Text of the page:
Tri-State Theater

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Thursday, December 02, 2010

Previewing "White Christmas"

My pal Dave Lavender filed a great story today about this weekend's premiere of White Christmas - and here it is:
As if on cue, snowflakes are dancing to the ground, shoppers are rushing home with their treasures and Maxine Loudermilk no longer has to just dream of a "White Christmas."

The executive director of the City of Huntington Foundation had been applying for years so that when the Broadway musical, "Irving Berlin's White Christmas: Musical," was released to community theaters that the Foundation's 5th Avenue Theatre Company would get the rights to do the show.

Wish granted.

One of only 20 community theaters across the country with rights to the show, Fifth Avenue presents the region's first performance of "White Christmas," at 8 p.m. Friday and Saturday, Dec. 3-4 and Dec. 10-11, and 2:30 p.m. Sundays, Dec. 5 and 12, at the Jean Carlo Stephenson Auditorium located in Huntington's City Hall.

Tickets are $15 and $12 for children 12 and under.

Director Eddie Harbert, who will be directing, "Titanic: The Musical," for Fifth Avenue in the spring, said bringing in "White Christmas" has long been a dream of Loudermilks, who is serving as the show's producer.

"It's kind of a big deal," Harbert said of snagging the rights to the show. "Maxine started five years ago trying to get the rights for the show and just kept applying and applying. The musical had exclusively been on Broadway during the holidays, but when they released it, because she had asked so long ago, they actually gave her the rights."

Loudermilk, who was applying every six months or so to get the rights, said she stood at the side of the stage Wednesday night in rehearsal and wept watching her favorite holiday movie come alive.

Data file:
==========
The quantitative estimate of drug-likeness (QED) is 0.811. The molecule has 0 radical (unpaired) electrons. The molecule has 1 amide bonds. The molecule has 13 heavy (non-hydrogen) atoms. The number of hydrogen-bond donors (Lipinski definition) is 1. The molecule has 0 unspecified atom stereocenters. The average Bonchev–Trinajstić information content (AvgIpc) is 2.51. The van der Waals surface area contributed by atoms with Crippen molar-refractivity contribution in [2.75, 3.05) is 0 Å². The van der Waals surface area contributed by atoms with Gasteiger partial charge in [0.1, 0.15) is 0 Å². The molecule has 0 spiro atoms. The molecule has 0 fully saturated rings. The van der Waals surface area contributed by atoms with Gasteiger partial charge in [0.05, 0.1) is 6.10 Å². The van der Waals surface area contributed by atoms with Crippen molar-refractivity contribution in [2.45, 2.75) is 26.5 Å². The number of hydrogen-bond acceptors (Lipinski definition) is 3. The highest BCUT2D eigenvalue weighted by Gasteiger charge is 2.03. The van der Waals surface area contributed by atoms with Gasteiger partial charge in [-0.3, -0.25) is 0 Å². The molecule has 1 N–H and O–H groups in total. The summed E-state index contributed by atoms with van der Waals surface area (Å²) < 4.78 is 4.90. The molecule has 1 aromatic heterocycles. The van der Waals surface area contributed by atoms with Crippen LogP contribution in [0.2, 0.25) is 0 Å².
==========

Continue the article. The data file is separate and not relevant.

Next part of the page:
"I stood and cried last night when I watched it," Loudermilk said as snow fell from the stage during the closing number. "We have just wonderful people giving their heart and soul to it ... It is one of my favorite movies that I watch every holiday season and to me it is the most wonderful thing we could do around here."

Harbert said there's been a big buzz surrounding the show, which brings to life the classic holiday movie and that features a slew of Berlin's most beloved songs such as "Blue Skies," "How Deep is the Ocean," and of course, the unforgettable title song, "White Christmas," which is the number one Christmas song of all time.

That buzz has translated into unprecedented tickets sales which started in October, Harbert said. In fact, he said people better scramble and get tickets quick because they are almost gone for this weekend.

"To be truthful I have been surprised at the response," Harbert said. "People that I grew up with 21/2 hours away are wanting to come and see 'White Christmas.' But we've got a lot of people out-of-state coming to see it because 'White Christmas' is one of those things that people get excited about. It's such a classic like a 'Wizard of Oz.' People have a lot of good memories associated with the movie. It's part of their childhood and everyone wants to be taken back to good memories."

Packed with music and dancing, the show follows Army buddies Bob Wallace (Josh Janotta) and Phil Davis (Greg Kisor), first on the Western Front in World War II and then in their travels to New York and to a ski resort in Vermont where Wallace and Davis try to save the inn owned by General Waverly (Scott Black) by having a show in the barn of the inn.

Communications get skewed, fun ensues, and the buddies find perfect mates in the process.

Written by Berlin for the 1942 movie musical, "Holiday Inn," the song softly crooned by Bing Crosby, has gone on to sell more than 100 million copies, making it the best selling record of all time, and one that Crosby sang again in "Blue Skies," in 1946 as well as the classic movie, "White Christmas" in 1954.

Harbert said "White Christmas" has been an epic journey in every way, taking a small army of folks to bring the movie alive on stage.

The show features a cast of 25 actors and singers, including such theater veterans as Angela Wolfe-Hunt and Jessica Maier (playing Betty and Judy Haynes) as well as a rarity for 5th Avenue -- a 13-piece orchestra -- under the direction of Mike Campbell.